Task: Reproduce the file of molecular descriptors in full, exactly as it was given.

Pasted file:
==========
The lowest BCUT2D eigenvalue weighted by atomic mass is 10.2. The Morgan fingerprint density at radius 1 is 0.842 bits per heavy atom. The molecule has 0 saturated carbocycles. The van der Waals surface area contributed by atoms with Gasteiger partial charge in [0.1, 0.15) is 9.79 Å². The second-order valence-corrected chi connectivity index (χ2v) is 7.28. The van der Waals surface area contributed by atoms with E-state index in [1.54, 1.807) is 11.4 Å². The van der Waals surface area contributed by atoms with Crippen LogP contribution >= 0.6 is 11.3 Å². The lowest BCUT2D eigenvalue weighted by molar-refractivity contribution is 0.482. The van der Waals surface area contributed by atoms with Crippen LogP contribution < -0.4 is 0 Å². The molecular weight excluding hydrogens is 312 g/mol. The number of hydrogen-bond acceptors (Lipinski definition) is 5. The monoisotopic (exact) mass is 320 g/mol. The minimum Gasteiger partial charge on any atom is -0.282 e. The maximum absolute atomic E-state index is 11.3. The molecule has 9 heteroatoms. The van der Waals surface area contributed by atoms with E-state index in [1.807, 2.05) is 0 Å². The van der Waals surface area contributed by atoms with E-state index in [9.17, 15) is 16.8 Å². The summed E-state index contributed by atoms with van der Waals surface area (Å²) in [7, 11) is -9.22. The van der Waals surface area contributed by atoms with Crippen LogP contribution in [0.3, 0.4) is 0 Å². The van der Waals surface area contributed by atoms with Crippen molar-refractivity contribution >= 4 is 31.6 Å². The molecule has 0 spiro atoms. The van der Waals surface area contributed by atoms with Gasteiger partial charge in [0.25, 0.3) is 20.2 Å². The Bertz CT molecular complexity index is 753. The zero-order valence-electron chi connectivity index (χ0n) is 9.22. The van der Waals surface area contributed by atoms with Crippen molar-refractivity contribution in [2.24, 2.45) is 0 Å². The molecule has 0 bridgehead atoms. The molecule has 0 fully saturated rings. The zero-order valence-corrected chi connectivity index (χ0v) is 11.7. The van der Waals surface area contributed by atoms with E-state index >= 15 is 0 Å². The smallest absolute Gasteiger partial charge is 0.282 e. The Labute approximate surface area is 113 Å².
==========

The lowest BCUT2D eigenvalue weighted by atomic mass is 10.2. The Morgan fingerprint density at radius 1 is 0.842 bits per heavy atom. The molecule has 0 saturated carbocycles. The van der Waals surface area contributed by atoms with Gasteiger partial charge in [0.1, 0.15) is 9.79 Å². The second-order valence-corrected chi connectivity index (χ2v) is 7.28. The van der Waals surface area contributed by atoms with E-state index in [1.54, 1.807) is 11.4 Å². The van der Waals surface area contributed by atoms with Crippen LogP contribution >= 0.6 is 11.3 Å². The lowest BCUT2D eigenvalue weighted by molar-refractivity contribution is 0.482. The van der Waals surface area contributed by atoms with Crippen LogP contribution < -0.4 is 0 Å². The molecular weight excluding hydrogens is 312 g/mol. The number of hydrogen-bond acceptors (Lipinski definition) is 5. The monoisotopic (exact) mass is 320 g/mol. The minimum Gasteiger partial charge on any atom is -0.282 e. The maximum absolute atomic E-state index is 11.3. The molecule has 9 heteroatoms. The van der Waals surface area contributed by atoms with E-state index in [1.807, 2.05) is 0 Å². The van der Waals surface area contributed by atoms with E-state index in [9.17, 15) is 16.8 Å². The summed E-state index contributed by atoms with van der Waals surface area (Å²) in [7, 11) is -9.22. The van der Waals surface area contributed by atoms with Crippen LogP contribution in [0.3, 0.4) is 0 Å². The van der Waals surface area contributed by atoms with Crippen molar-refractivity contribution >= 4 is 31.6 Å². The molecule has 0 spiro atoms. The van der Waals surface area contributed by atoms with Gasteiger partial charge in [0.25, 0.3) is 20.2 Å². The Bertz CT molecular complexity index is 753. The zero-order valence-electron chi connectivity index (χ0n) is 9.22. The van der Waals surface area contributed by atoms with Crippen molar-refractivity contribution in [2.24, 2.45) is 0 Å². The molecule has 0 bridgehead atoms. The molecule has 0 fully saturated rings. The zero-order valence-corrected chi connectivity index (χ0v) is 11.7. The van der Waals surface area contributed by atoms with E-state index >= 15 is 0 Å². The smallest absolute Gasteiger partial charge is 0.282 e. The Labute approximate surface area is 113 Å².